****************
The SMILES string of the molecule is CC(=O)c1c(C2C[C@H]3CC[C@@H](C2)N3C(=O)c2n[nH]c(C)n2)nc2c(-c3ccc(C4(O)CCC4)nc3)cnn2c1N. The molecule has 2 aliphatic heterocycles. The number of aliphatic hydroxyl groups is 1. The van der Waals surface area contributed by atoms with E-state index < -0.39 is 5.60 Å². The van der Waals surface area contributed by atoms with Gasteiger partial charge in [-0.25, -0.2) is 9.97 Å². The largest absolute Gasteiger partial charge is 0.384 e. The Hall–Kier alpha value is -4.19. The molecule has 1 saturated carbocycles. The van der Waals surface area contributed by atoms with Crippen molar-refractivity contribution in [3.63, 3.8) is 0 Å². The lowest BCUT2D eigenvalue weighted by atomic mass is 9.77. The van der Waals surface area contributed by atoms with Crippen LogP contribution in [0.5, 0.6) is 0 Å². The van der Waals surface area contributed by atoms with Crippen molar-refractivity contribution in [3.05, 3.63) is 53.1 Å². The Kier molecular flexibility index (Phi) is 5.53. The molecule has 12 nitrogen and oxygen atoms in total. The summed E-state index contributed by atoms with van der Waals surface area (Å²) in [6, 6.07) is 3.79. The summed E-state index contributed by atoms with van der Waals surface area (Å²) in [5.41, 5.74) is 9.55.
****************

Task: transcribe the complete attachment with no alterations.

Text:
The SMILES string of the molecule is CC(=O)c1c(C2C[C@H]3CC[C@@H](C2)N3C(=O)c2n[nH]c(C)n2)nc2c(-c3ccc(C4(O)CCC4)nc3)cnn2c1N. The molecule has 2 aliphatic heterocycles. The number of aliphatic hydroxyl groups is 1. The van der Waals surface area contributed by atoms with E-state index < -0.39 is 5.60 Å². The van der Waals surface area contributed by atoms with Gasteiger partial charge in [-0.25, -0.2) is 9.97 Å². The largest absolute Gasteiger partial charge is 0.384 e. The Hall–Kier alpha value is -4.19. The molecule has 1 saturated carbocycles. The van der Waals surface area contributed by atoms with Crippen molar-refractivity contribution in [3.63, 3.8) is 0 Å². The lowest BCUT2D eigenvalue weighted by atomic mass is 9.77. The van der Waals surface area contributed by atoms with Crippen LogP contribution in [0.5, 0.6) is 0 Å². The van der Waals surface area contributed by atoms with Crippen molar-refractivity contribution in [3.05, 3.63) is 53.1 Å². The Kier molecular flexibility index (Phi) is 5.53. The molecule has 12 nitrogen and oxygen atoms in total. The summed E-state index contributed by atoms with van der Waals surface area (Å²) in [6, 6.07) is 3.79. The summed E-state index contributed by atoms with van der Waals surface area (Å²) in [5.41, 5.74) is 9.55.